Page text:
What is wrong with a society which says, the evidence is overwhelming, we won't subject our kids to this form of legalized poisoning any longer, and then lets Ethyl and other corporations go on poisoning kids around the world? When lead was banned in US gasoline, Ethyl continued to sell its product overseas and turned to MMT to replace its lost lead revenues. As recently as 1997, Ethyl's lead anti-knock products were 14% of sales and 43% of operating profits. In 1996, they generated 59% of operating profits and in 1995 their profit in lead was 74%, (5).
And now they want us to repeat the same sad saga but with MMT, which contains another heavy metal, manganese, a proven neuro-toxin.
If MMT were a new product which had not been sold in the US, Ethyl Corp. would have to prove it was safe. Because it has been around for a while, even though significant long-term health studies have not been done, the onus is on its critics to prove it is harmful. The only major difference from the 1920s is that the auto giants are no longer in lock-step with the oil companies' interests. Taking a page from an Environmental Defense Fund campaign, GM Canada has written to all the major oil refiners in Canada asking them to voluntarily refrain from using MMT. A number of them already sell MMT-free gas in some markets. They are also actively trying to drum up support for this campaign from NGOs across Canada.
The oil industry on the other hand, who, together with the governments of Alberta, Saskatchewan, Nova Scotia and Quebec challenged the legislation under the Canadian Agreement on Internal Trade, is unwavering in the defence of its bottom-line. Alain Perez of the Canadian Petroleum Products Institute puts it this way, "Our first priority is getting rid of federal legislation that uses its jurisdiction over interprovincial trade to get at the formulation of auto fuels."
Global warming is heating up political debates. Air pollution is taking lives (some 1400 in Ontario according to the Ontario Medical Association) and that's forcing a serious look at why sulphur levels in Canadian gasoline are so much higher than in the US. The oil companies have a lot to lose if public health becomes an important issue for governments.
Most of the industrialized world does not use MMT as an octane-enhancer in gasoline. It is banned in many of the most smog-prone areas of the United States, including California and much of the Eastern Seaboard. Eighty-five percent of US oil refiners have confirmed that they are not currently using MMT. Alternatives exist and they are not that expensive. If the petroleum companies replaced MMT with other additives, it would cost drivers only about $5 annually (for those who drive 16,000 kilometers a year, or so). That cost can be compared to the cost of replacing spark plugs yearly, or replacing an oxygen sensor for something in the neighbourhood of $250, if the auto company claims of significant impairment of on-board diagnostics are true, (6).
And we'd get better air as a bonus.
It seems a no-brainer, but the post-NAFTA world is not that straight forward. Which brings us back to Jean Chrétien and NAFTA. If NAFTA did not exist, MMT would still be banned in Canada. Ethyl would have had to convince the US government to go to bat for it with the Canadian government, or sue Canada in a Canadian court. In a Canadian court, a judge can balance corporate property rights with the public interest, something glaringly absent from the deliberations of NAFTA arbitration panels.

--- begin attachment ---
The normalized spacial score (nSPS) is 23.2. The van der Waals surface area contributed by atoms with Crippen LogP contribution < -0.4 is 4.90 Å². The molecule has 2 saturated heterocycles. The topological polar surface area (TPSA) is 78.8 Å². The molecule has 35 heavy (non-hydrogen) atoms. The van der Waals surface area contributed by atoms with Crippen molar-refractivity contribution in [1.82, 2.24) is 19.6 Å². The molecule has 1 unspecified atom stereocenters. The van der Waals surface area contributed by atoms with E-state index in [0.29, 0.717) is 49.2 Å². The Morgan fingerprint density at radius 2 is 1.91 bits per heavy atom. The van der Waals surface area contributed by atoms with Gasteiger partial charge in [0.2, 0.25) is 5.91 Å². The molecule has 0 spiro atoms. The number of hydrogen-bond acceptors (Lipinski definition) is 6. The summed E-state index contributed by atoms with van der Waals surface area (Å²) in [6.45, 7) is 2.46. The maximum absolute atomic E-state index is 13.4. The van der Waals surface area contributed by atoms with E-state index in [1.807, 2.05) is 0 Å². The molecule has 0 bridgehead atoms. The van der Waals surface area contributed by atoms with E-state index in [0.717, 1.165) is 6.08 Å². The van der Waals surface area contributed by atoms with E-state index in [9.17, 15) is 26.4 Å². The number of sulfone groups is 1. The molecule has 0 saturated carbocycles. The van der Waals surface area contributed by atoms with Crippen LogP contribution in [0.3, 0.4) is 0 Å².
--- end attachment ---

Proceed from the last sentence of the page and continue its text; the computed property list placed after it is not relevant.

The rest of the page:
For all intents and purposes, NAFTA gives corporate interests a form of veto power over national public policy. Not surprisingly, Ethyl used it. As Dalton Camp wrote in the Toronto Star on July 29th 1998 this "is a bizarre episode in Canada's own history-a government bill approved by the Parliament of Canada has been vetoed by Ethyl Corp. of Virginia."
It did not have to be this way. In late November 1993, Jean Chrétien and his Liberal Party ran against the Mulroney legacy and won hands down. In that election campaign they pledged in their famous "Red Book" that if the Labour and Environmental Side Agreements did not protect Canadian interests, the new cabinet would not pass the required order-in-council necessary to implement NAFTA in Canada. This was important because NAFTA was still before the US Congress and drafts of Clinton's implementing legislation contained language that might force Chrétien to actually carry through on his election promise.
In an unprecedented move, before he was even officially sworn in as Prime Minister, Chrétien sent his primary fixer, Eddie Goldenberg, to Washington to implore the Clinton administration to tone down the implementing legislation. Working out of a hotel room (because, officially the Liberal Party operative could not use the Canadian embassy), Goldenberg was successful at getting the most objectionable aspects of the legislation changed. The rest, as they say, is history.
Ken Traynor is a researcher, and the International Programme coordinator at CELA
1 Morris, David - The Ethyl Corporation: Back to the Future - Institute for Local Self Reliance, September 9, 1997
2 Rachel's Environment & Health Weekly #541
3 Rachel's, ibid
4 Morris ibid
5 Ethyl Corp. 1998 10-K Report to the US Securities and Exchange Commission
6 "It's worthwhile questioning motives on the need for MMT", The Montreal Gazette, February 21, 1997
Collection of materials analyzing the environmental and health implications of trade and investment and the activities of governments and corporations at the international level.